A modern tale of slavery, survival, and escape

In 1986, 7-year-old Francis Bok was taken from his village in southern Sudan by raiding Arab militiamen from the north and forced into slave labor, along with hundreds of other Dinka women and children. His parents were murdered. Escaping when he was 17, Mr. Bok made his way to Cairo where, with help from other Dinka refugees, he secured UN refugee status and eventually an airplane ticket to the United States. Since 1986, nearly 2 million southern Sudanese - black Africans who are mostly Christian or followers of local religions - have died as a result of a civil war with the northern Muslims; 4.4 million more have been forced from their homes. Bok, now 23, is in school for the first time. His work with the Anti-Slavery Group in Boston has earned him congressional and White House recognition. He is coauthor of the new book, 'Escape from Slavery,' the story of his journey. Below are excerpts from his book.

Everyone was running in every direction. "The murahaliin are coming!" And wherever the people scattered, they ran into men with guns entering the marketplace. First men on horses, shooting people with bursts of fire and smoke from their rifles. Then men on foot, running and shooting and slashing at people with their long knives. Not 10 men, not 20, but many more.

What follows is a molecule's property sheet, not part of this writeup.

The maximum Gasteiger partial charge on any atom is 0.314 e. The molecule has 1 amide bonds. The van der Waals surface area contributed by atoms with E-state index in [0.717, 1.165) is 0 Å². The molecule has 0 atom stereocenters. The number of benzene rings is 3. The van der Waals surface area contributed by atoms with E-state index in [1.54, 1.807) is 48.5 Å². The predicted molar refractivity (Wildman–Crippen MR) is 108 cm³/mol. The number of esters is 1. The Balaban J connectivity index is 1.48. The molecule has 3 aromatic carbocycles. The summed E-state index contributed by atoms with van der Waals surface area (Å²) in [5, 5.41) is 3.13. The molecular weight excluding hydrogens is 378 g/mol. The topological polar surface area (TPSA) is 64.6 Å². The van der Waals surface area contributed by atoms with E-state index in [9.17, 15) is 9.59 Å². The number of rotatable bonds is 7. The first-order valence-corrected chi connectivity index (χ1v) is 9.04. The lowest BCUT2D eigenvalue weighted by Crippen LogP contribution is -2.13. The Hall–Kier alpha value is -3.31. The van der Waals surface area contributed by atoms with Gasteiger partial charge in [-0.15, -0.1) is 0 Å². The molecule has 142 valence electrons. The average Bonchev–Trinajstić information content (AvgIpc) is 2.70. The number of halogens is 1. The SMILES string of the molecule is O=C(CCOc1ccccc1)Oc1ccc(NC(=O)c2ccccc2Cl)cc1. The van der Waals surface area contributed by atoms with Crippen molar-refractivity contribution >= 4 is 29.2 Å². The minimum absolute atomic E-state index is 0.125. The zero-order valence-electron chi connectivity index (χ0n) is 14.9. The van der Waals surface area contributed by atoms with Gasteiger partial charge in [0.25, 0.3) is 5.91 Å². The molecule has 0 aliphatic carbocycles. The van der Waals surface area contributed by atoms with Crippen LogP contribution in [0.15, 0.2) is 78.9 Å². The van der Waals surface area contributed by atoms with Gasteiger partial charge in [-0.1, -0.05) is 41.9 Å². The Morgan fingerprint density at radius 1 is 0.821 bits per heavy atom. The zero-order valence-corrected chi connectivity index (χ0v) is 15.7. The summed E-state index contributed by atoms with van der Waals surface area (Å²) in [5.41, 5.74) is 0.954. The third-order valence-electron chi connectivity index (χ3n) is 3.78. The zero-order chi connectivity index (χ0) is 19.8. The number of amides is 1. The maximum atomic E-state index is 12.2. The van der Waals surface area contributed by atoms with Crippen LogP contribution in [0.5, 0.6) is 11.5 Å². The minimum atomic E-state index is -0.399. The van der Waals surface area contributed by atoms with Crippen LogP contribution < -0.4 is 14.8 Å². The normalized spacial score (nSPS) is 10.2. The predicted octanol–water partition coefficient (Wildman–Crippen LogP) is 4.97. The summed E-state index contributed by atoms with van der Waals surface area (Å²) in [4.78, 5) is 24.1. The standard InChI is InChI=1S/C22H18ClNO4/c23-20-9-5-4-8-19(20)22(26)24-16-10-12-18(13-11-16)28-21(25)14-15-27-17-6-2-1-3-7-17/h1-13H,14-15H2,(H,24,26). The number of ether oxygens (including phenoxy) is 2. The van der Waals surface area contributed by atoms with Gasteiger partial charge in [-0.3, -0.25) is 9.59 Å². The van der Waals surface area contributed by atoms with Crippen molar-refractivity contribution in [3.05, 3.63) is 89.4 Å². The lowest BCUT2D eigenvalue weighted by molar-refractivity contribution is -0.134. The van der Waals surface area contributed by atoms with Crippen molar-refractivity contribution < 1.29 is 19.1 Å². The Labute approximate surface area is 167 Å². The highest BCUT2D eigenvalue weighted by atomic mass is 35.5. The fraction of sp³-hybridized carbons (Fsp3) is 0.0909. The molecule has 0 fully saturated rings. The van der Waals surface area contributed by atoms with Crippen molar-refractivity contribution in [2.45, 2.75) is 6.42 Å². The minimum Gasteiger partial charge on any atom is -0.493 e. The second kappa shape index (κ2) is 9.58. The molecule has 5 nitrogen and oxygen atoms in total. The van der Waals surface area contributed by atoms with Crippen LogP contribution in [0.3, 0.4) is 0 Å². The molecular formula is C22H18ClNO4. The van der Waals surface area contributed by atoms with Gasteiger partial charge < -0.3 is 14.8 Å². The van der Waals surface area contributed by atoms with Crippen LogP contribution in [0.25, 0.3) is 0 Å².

I had never heard so many screams. I raced from the marketplace. Someone grabbed me from behind. Another Arab, yelling at me and waving his gun. What was he saying? He pushed me back toward the marketplace with the other kids, boys and girls, those who could barely walk along with the 5-year-olds and bigger kids like me. Everyone was crying and screaming for their parents. What was happening to us?

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* * *

With no Dinka men standing, the killing seemed to be finished. While a few murahaliin guarded us, the others began loading donkeys with big baskets on the side. A man picked me up and deposited me in one of those donkey carriers. We headed out of Nyamlell. Behind the horsemen, the soldiers, and our donkeys walked the older Dinka kids and women, forced to carry the very things that we all had been selling and buying not long before.

* * *

As the sun came up, I noticed the countryside was different. I was sure we were across the border in northern Sudan in the part where my father said the Dinka did not live, only the Arabs. We rode through a village where the people seemed to know my [captor, Giemma]. We kept riding until we came to a farm. He got off the horse, untied my belt and set me on the ground like a package. Some children came running out of the house. Happy to see their father the children ran up and hugged him. I didn't notice they were carrying sticks - until they started beating me. Their parents did nothing but watch. My body buzzed from the blows.

* * *

This new world made no sense. More than anything I wanted to talk to the [neighboring] Dinka [slave] boys herding animals through the forest and standing at the river, who spoke only Arabic. I had to learn this language - which seemed a strange wall of sound. I began to listen carefully to everything Giemma and his sons said as they showed me how to do my chores.